There was a moment of silence between them. The First Lady felt betrayed. The Pastor looked like a person caught with his hand in the cookie jar but struggled to justify it.
“When did you learn about Joel?” The First Lady asked the Pastor.
“I didn’t know him by name but I knew you had cheated when you told me that you were pregnant.”
“Why didn’t you say something?” she asked him.
“I saw the guilt on your face. The child also solved so many of our problems. The fatherhood status gained me more respect. I didn’t think you would keep seeing Joel after the first child. I expected you would be careful not get caught, which was clearly an oversight on my end,” the Pastor said.
“You want to blame me for getting caught? I have guarded your secret for years. I assume you want me to take the blame for this too, right?”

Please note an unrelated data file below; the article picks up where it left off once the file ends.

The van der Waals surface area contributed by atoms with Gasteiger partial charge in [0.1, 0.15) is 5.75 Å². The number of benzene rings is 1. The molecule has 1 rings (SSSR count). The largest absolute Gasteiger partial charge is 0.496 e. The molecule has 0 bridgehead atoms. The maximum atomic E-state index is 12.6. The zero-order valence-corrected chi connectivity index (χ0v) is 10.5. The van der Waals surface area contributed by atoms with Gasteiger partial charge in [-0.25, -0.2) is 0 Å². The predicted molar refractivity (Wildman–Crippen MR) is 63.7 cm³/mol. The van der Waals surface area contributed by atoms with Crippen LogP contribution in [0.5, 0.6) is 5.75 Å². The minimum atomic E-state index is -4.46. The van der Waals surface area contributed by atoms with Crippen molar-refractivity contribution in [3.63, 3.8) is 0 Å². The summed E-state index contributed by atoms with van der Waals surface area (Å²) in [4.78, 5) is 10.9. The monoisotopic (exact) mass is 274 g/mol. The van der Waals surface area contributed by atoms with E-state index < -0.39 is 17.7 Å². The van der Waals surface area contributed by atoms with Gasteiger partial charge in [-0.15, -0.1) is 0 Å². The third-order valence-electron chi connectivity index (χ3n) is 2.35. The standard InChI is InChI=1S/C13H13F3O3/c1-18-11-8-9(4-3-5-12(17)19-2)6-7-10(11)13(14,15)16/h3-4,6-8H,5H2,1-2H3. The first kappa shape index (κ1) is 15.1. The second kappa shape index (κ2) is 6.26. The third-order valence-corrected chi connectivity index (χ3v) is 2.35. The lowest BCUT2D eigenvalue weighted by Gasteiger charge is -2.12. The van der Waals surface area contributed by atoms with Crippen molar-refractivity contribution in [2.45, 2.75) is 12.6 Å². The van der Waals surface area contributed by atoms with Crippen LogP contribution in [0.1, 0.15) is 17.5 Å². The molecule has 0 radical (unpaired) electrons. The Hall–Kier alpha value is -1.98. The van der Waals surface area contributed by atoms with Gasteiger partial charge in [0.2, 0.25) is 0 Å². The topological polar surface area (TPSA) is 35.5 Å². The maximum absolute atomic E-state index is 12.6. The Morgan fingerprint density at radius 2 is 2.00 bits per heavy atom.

“Please, don’t tell the world that I can’t sire. There is no need to tell that part of the story. We can salvage the little reputation we have left if we leave things as they are,” the Pastor begged her.
“It is always about you Michael. What about the kids? Are they just props in your show?” The First Lady asked before she slammed the door and left him.
The church leaders were outside whispering. The First Lady didn’t know how much they had overheard. After realizing that the Pastor had known all along, something changed. She had to decide what was best for her. She knew the Pastor would recover from the scandal because men always do. What was clear was that she would never return to being the First Lady.